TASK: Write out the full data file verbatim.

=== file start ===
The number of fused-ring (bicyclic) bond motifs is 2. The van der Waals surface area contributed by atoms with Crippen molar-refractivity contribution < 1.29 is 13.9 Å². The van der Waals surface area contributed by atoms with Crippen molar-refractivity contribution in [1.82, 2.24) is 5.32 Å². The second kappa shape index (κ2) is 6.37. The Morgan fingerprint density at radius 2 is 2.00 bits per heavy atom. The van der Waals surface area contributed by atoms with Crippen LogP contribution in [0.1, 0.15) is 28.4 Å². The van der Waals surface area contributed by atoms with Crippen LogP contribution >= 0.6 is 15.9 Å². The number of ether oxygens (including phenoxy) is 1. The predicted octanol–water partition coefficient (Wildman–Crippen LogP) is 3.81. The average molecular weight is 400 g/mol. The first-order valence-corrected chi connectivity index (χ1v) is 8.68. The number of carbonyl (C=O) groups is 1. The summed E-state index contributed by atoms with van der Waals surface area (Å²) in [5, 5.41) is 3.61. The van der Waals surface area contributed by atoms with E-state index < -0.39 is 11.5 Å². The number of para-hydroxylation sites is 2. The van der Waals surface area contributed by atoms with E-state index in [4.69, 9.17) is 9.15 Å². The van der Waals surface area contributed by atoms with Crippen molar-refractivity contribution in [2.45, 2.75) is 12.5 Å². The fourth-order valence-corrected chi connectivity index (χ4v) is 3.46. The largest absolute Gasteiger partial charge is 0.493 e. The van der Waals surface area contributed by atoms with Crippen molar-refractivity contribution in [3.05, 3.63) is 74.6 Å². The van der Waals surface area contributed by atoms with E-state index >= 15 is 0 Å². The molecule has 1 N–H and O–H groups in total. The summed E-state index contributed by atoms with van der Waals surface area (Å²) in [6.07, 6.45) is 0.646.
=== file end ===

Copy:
The number of fused-ring (bicyclic) bond motifs is 2. The van der Waals surface area contributed by atoms with Crippen molar-refractivity contribution < 1.29 is 13.9 Å². The van der Waals surface area contributed by atoms with Crippen molar-refractivity contribution in [1.82, 2.24) is 5.32 Å². The second kappa shape index (κ2) is 6.37. The Morgan fingerprint density at radius 2 is 2.00 bits per heavy atom. The van der Waals surface area contributed by atoms with Crippen LogP contribution in [0.1, 0.15) is 28.4 Å². The van der Waals surface area contributed by atoms with Crippen LogP contribution >= 0.6 is 15.9 Å². The number of ether oxygens (including phenoxy) is 1. The predicted octanol–water partition coefficient (Wildman–Crippen LogP) is 3.81. The average molecular weight is 400 g/mol. The first-order valence-corrected chi connectivity index (χ1v) is 8.68. The number of carbonyl (C=O) groups is 1. The summed E-state index contributed by atoms with van der Waals surface area (Å²) in [5, 5.41) is 3.61. The van der Waals surface area contributed by atoms with E-state index < -0.39 is 11.5 Å². The number of para-hydroxylation sites is 2. The van der Waals surface area contributed by atoms with E-state index in [4.69, 9.17) is 9.15 Å². The van der Waals surface area contributed by atoms with Crippen molar-refractivity contribution in [2.45, 2.75) is 12.5 Å². The fourth-order valence-corrected chi connectivity index (χ4v) is 3.46. The largest absolute Gasteiger partial charge is 0.493 e. The van der Waals surface area contributed by atoms with Crippen molar-refractivity contribution in [3.05, 3.63) is 74.6 Å². The van der Waals surface area contributed by atoms with E-state index >= 15 is 0 Å². The molecule has 1 N–H and O–H groups in total. The summed E-state index contributed by atoms with van der Waals surface area (Å²) in [6.07, 6.45) is 0.646.